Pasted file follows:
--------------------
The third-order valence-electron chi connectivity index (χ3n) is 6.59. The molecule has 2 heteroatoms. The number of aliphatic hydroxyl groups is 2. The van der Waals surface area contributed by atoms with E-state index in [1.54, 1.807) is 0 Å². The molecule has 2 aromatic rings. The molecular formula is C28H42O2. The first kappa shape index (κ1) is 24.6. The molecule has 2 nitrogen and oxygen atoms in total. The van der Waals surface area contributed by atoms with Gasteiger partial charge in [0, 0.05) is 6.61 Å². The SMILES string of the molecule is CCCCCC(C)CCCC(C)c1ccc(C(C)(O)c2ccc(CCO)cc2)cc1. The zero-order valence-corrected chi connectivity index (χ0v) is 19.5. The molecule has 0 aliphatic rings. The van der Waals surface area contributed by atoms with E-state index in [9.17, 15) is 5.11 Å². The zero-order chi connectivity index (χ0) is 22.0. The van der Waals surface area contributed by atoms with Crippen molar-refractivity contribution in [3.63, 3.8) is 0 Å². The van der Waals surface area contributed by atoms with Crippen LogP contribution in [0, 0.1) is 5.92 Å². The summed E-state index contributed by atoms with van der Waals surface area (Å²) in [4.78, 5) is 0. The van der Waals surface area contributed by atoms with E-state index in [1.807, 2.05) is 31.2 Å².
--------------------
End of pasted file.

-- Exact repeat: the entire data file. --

The third-order valence-electron chi connectivity index (χ3n) is 6.59. The molecule has 2 heteroatoms. The number of aliphatic hydroxyl groups is 2. The van der Waals surface area contributed by atoms with E-state index in [1.54, 1.807) is 0 Å². The molecule has 2 aromatic rings. The molecular formula is C28H42O2. The first kappa shape index (κ1) is 24.6. The molecule has 2 nitrogen and oxygen atoms in total. The van der Waals surface area contributed by atoms with Gasteiger partial charge in [0, 0.05) is 6.61 Å². The SMILES string of the molecule is CCCCCC(C)CCCC(C)c1ccc(C(C)(O)c2ccc(CCO)cc2)cc1. The zero-order valence-corrected chi connectivity index (χ0v) is 19.5. The molecule has 0 aliphatic rings. The van der Waals surface area contributed by atoms with E-state index in [9.17, 15) is 5.11 Å². The zero-order chi connectivity index (χ0) is 22.0. The van der Waals surface area contributed by atoms with Crippen molar-refractivity contribution in [3.63, 3.8) is 0 Å². The van der Waals surface area contributed by atoms with Crippen LogP contribution in [0, 0.1) is 5.92 Å². The summed E-state index contributed by atoms with van der Waals surface area (Å²) in [4.78, 5) is 0. The van der Waals surface area contributed by atoms with E-state index in [1.807, 2.05) is 31.2 Å².